The bike is also easy to handle, with a predictable feel to the steering that doesn’t come at the cost of fun on the descents, where the Endurace swooped around corners easily and stayed planted even when the turns got a little chopped up. Just riding along at around 28km/h, the ride is smooth but communicative enough that you’re aware of changing road conditions – a really nice balance between compliance and feedback.

Acceleration on this disc-brake endurance bike was lively enough to not feel sluggish, and the bike ascended efficiently and responded quickly when I got out of the saddle. Along with a wide-range 11-32 cassette in the back with a spin-friendly climbing gear, the Endurace WMN encouraged me to go for it on one mile-long stretch that averaged 11 per cent. On a longer climb, where I fell into a rhythm, the Endurace sort of just disappeared – a good sign that a bike isn’t holding you back.

More riding will suss out more nuanced impressions, but I can already say that of the women’s endurance models I’ve tried in the past year, I found the Endurace WMN to be the easiest to transition onto from my personal bike, a race model, and can already think of all the different types of rides I’d love to take the Endurace on. I’d pick this bike for big all-day climbing affairs that take on our steep gravel roads, but would also happily throw it into one of the playful town line sprints on our lunch ride.

First Ride: Canyon Ultimate WMN CF SLX

I rode a size XS Ultimate WMN CF SLX Disc 9.0, with SRAM RED eTap and the same carbon Reynolds Assault LE wheels that come on the Endurace WMN CF SL 9.0 for about 70 total kilometres over varied terrain that included some longer climbs and descents. I’ve also spent a fair amount of time on the previous Ultimate WMN, which shares the same frame as the current unisex Ultimate, with women’s touchpoints.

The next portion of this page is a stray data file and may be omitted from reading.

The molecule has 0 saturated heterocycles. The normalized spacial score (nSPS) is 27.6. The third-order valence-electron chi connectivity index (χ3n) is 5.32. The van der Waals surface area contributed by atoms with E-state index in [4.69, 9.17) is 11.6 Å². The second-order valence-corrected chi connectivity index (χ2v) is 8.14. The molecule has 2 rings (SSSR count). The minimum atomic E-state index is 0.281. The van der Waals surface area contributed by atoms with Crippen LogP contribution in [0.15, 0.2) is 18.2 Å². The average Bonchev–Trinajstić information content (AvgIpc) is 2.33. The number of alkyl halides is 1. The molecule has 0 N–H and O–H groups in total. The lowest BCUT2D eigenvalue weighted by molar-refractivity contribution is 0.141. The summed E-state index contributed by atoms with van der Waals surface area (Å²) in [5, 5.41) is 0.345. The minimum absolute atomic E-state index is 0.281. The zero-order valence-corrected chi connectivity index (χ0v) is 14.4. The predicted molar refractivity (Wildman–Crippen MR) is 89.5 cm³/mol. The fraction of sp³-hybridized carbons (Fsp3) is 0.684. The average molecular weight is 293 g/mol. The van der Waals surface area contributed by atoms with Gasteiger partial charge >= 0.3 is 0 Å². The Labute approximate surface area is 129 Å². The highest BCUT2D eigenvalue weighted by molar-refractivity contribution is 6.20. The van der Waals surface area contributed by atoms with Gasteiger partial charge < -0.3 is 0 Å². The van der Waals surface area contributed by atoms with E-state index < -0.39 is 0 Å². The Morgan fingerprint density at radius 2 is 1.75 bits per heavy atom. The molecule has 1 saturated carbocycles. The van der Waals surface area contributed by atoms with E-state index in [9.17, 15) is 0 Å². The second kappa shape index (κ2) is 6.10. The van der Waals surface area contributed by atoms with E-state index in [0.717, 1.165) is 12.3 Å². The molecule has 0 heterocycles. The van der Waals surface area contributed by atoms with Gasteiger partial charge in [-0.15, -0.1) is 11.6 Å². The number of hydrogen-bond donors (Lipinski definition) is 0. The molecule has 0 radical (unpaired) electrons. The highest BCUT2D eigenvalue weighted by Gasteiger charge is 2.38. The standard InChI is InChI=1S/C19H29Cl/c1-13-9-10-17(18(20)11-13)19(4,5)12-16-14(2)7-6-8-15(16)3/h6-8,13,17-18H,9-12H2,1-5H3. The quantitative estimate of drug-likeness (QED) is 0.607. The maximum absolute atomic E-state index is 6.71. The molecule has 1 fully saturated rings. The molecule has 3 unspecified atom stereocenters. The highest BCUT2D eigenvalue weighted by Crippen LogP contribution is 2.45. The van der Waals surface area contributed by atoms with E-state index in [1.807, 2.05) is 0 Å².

We really liked the previous women’s Ultimate. The unisex frame always felt like it worked fine for me, and in terms of riding position and fit, I didn’t perceive a drastic difference when I hopped onto the new bike. (The reach is 1cm shorter than the unisex model in XS). In the drops in particular, though, I noted that the new Ultimate WMN puts you in a low, aggressive position.

For a race bike, the Ultimate WMN CF SLX Disc felt surprisingly easy to pilot and not overly quick-handling or nervous dodging potholes or flowing along in a group. It also did an impressive job taking the sharp edge out of washboard-like stutters on one fast descent, and stuck to the ground very well for a light race bike through the chatter. I think part of it is the wheels; while the Assault LE carbon rims don’t sport a crazy wide internal width (17mm) compared to the widest modern road rims they still plumped up the 25mm tyres a bit. SRAM’s very good top-of-the-line road hydraulic disc brakes were also powerful, modulated consistently, and helped provide confidence on this long and unfamiliar descent.

Upon initial impression, the Ultimate WMN Disc seemed to preserve most or all of that fluid and responsive feel that made the rim-brake Ultimate such a fun bike to ride too. On climbs, it rides light and and accelerates quickly when called upon. On flats, it was solid and unified when I was out of the saddle pedalling hard. In these two short rides, I didn’t really get to properly observe cornering on this bike, but Canyon-SRAM pro rider Alexis Ryan says that, to her, this is the new bike’s standout trait: “It really carves corners.”

How to get one

The Ultimate WMN CF SLX Disc 9.0 Team CSR with SRAM RED eTap and the Reynolds carbon wheels is just $8,899, but an Ultegra build is available for $4,899. The Endurace WMN CF SL Disc 9.0 LTD is $8,499, but the carbon line goes down to $2,899 with Shimano 105 and DT Swiss aluminium wheels. Aluminium Endurace WMN AL Disc bikes, with the same geometry as the carbon version, start at a price tag of $2,199 with Shimano 105. 

These first rides pretty much just whet the appetite – we’d definitely like to spend more time on both the Canyon Ultimate WMN Disc and the Endurace WMN Disc.